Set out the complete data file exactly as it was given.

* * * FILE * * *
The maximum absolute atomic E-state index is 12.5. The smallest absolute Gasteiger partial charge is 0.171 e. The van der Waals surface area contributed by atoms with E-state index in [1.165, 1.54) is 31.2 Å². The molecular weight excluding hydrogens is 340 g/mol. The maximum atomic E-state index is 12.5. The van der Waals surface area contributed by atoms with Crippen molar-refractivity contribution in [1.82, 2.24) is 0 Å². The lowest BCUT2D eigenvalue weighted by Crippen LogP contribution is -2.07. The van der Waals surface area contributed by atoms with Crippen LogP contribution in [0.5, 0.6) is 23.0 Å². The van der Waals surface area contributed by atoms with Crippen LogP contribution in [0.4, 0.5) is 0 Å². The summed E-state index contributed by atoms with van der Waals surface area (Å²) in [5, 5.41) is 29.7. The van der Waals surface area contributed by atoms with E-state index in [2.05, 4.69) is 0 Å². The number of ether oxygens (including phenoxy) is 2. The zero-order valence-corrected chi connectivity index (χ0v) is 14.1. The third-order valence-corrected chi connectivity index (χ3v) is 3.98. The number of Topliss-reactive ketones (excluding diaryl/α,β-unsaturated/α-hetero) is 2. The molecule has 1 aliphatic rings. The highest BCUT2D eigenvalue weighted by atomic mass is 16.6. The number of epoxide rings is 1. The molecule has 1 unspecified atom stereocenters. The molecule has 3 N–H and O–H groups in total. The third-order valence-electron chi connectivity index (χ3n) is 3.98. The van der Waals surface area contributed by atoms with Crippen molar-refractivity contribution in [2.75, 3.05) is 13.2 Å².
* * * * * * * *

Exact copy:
The maximum absolute atomic E-state index is 12.5. The smallest absolute Gasteiger partial charge is 0.171 e. The van der Waals surface area contributed by atoms with E-state index in [1.165, 1.54) is 31.2 Å². The molecular weight excluding hydrogens is 340 g/mol. The maximum atomic E-state index is 12.5. The van der Waals surface area contributed by atoms with Crippen molar-refractivity contribution in [1.82, 2.24) is 0 Å². The lowest BCUT2D eigenvalue weighted by Crippen LogP contribution is -2.07. The van der Waals surface area contributed by atoms with Crippen LogP contribution in [0.5, 0.6) is 23.0 Å². The van der Waals surface area contributed by atoms with Crippen LogP contribution in [0.4, 0.5) is 0 Å². The summed E-state index contributed by atoms with van der Waals surface area (Å²) in [5, 5.41) is 29.7. The van der Waals surface area contributed by atoms with E-state index in [2.05, 4.69) is 0 Å². The number of ether oxygens (including phenoxy) is 2. The zero-order valence-corrected chi connectivity index (χ0v) is 14.1. The third-order valence-corrected chi connectivity index (χ3v) is 3.98. The number of Topliss-reactive ketones (excluding diaryl/α,β-unsaturated/α-hetero) is 2. The molecule has 1 aliphatic rings. The highest BCUT2D eigenvalue weighted by atomic mass is 16.6. The number of epoxide rings is 1. The molecule has 1 unspecified atom stereocenters. The molecule has 3 N–H and O–H groups in total. The third-order valence-electron chi connectivity index (χ3n) is 3.98. The van der Waals surface area contributed by atoms with Crippen molar-refractivity contribution in [2.75, 3.05) is 13.2 Å².